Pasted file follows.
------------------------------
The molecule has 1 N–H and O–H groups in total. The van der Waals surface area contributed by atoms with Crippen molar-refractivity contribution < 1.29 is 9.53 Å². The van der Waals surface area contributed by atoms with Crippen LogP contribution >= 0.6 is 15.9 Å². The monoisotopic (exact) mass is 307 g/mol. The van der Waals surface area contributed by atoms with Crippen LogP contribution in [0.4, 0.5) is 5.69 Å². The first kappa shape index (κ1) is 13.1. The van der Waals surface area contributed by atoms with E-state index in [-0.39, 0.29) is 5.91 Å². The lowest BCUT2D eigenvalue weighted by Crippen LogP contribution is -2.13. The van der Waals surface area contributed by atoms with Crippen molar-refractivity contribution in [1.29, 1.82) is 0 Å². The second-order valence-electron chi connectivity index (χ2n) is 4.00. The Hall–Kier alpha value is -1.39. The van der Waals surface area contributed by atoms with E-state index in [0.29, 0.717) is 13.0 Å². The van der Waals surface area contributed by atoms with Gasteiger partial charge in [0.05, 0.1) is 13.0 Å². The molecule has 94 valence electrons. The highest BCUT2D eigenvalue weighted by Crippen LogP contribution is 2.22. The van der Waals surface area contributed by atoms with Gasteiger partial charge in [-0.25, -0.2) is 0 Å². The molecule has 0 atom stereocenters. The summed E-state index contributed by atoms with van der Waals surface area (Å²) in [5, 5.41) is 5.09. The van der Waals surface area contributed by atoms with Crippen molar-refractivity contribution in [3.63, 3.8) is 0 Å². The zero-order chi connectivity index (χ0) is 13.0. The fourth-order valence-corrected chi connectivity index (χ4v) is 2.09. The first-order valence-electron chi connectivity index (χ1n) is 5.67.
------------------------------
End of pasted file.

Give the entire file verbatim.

The molecule has 1 N–H and O–H groups in total. The van der Waals surface area contributed by atoms with Crippen molar-refractivity contribution < 1.29 is 9.53 Å². The van der Waals surface area contributed by atoms with Crippen LogP contribution >= 0.6 is 15.9 Å². The monoisotopic (exact) mass is 307 g/mol. The van der Waals surface area contributed by atoms with Crippen LogP contribution in [0.4, 0.5) is 5.69 Å². The first kappa shape index (κ1) is 13.1. The van der Waals surface area contributed by atoms with E-state index in [-0.39, 0.29) is 5.91 Å². The lowest BCUT2D eigenvalue weighted by Crippen LogP contribution is -2.13. The van der Waals surface area contributed by atoms with Crippen molar-refractivity contribution in [1.29, 1.82) is 0 Å². The second-order valence-electron chi connectivity index (χ2n) is 4.00. The Hall–Kier alpha value is -1.39. The van der Waals surface area contributed by atoms with E-state index in [0.29, 0.717) is 13.0 Å². The van der Waals surface area contributed by atoms with Gasteiger partial charge in [0.05, 0.1) is 13.0 Å². The molecule has 94 valence electrons. The highest BCUT2D eigenvalue weighted by Crippen LogP contribution is 2.22. The van der Waals surface area contributed by atoms with Gasteiger partial charge in [-0.25, -0.2) is 0 Å². The molecule has 0 atom stereocenters. The summed E-state index contributed by atoms with van der Waals surface area (Å²) in [5, 5.41) is 5.09. The van der Waals surface area contributed by atoms with Crippen molar-refractivity contribution in [3.63, 3.8) is 0 Å². The zero-order chi connectivity index (χ0) is 13.0. The fourth-order valence-corrected chi connectivity index (χ4v) is 2.09. The first-order valence-electron chi connectivity index (χ1n) is 5.67.